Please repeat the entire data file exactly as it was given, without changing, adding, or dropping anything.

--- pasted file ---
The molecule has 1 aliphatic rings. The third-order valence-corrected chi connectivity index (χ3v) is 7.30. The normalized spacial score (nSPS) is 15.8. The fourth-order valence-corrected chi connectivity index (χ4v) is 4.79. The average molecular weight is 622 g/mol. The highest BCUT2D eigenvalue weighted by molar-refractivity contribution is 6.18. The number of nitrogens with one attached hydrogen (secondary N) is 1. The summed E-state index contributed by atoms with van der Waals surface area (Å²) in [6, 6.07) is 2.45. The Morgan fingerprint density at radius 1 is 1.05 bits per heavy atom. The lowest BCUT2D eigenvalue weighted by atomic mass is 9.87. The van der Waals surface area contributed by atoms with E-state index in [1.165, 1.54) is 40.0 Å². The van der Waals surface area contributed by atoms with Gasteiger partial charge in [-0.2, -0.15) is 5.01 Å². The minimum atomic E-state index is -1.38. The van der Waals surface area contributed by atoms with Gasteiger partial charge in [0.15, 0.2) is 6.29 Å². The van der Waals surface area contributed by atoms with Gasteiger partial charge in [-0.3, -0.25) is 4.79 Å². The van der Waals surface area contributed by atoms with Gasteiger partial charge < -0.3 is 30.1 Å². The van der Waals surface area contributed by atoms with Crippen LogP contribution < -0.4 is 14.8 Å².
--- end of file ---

The molecule has 1 aliphatic rings. The third-order valence-corrected chi connectivity index (χ3v) is 7.30. The normalized spacial score (nSPS) is 15.8. The fourth-order valence-corrected chi connectivity index (χ4v) is 4.79. The average molecular weight is 622 g/mol. The highest BCUT2D eigenvalue weighted by molar-refractivity contribution is 6.18. The number of nitrogens with one attached hydrogen (secondary N) is 1. The summed E-state index contributed by atoms with van der Waals surface area (Å²) in [6, 6.07) is 2.45. The Morgan fingerprint density at radius 1 is 1.05 bits per heavy atom. The lowest BCUT2D eigenvalue weighted by atomic mass is 9.87. The van der Waals surface area contributed by atoms with E-state index in [1.165, 1.54) is 40.0 Å². The van der Waals surface area contributed by atoms with Gasteiger partial charge in [-0.2, -0.15) is 5.01 Å². The minimum atomic E-state index is -1.38. The van der Waals surface area contributed by atoms with Gasteiger partial charge in [0.15, 0.2) is 6.29 Å². The van der Waals surface area contributed by atoms with Gasteiger partial charge in [-0.3, -0.25) is 4.79 Å². The van der Waals surface area contributed by atoms with Gasteiger partial charge < -0.3 is 30.1 Å². The van der Waals surface area contributed by atoms with Crippen LogP contribution < -0.4 is 14.8 Å².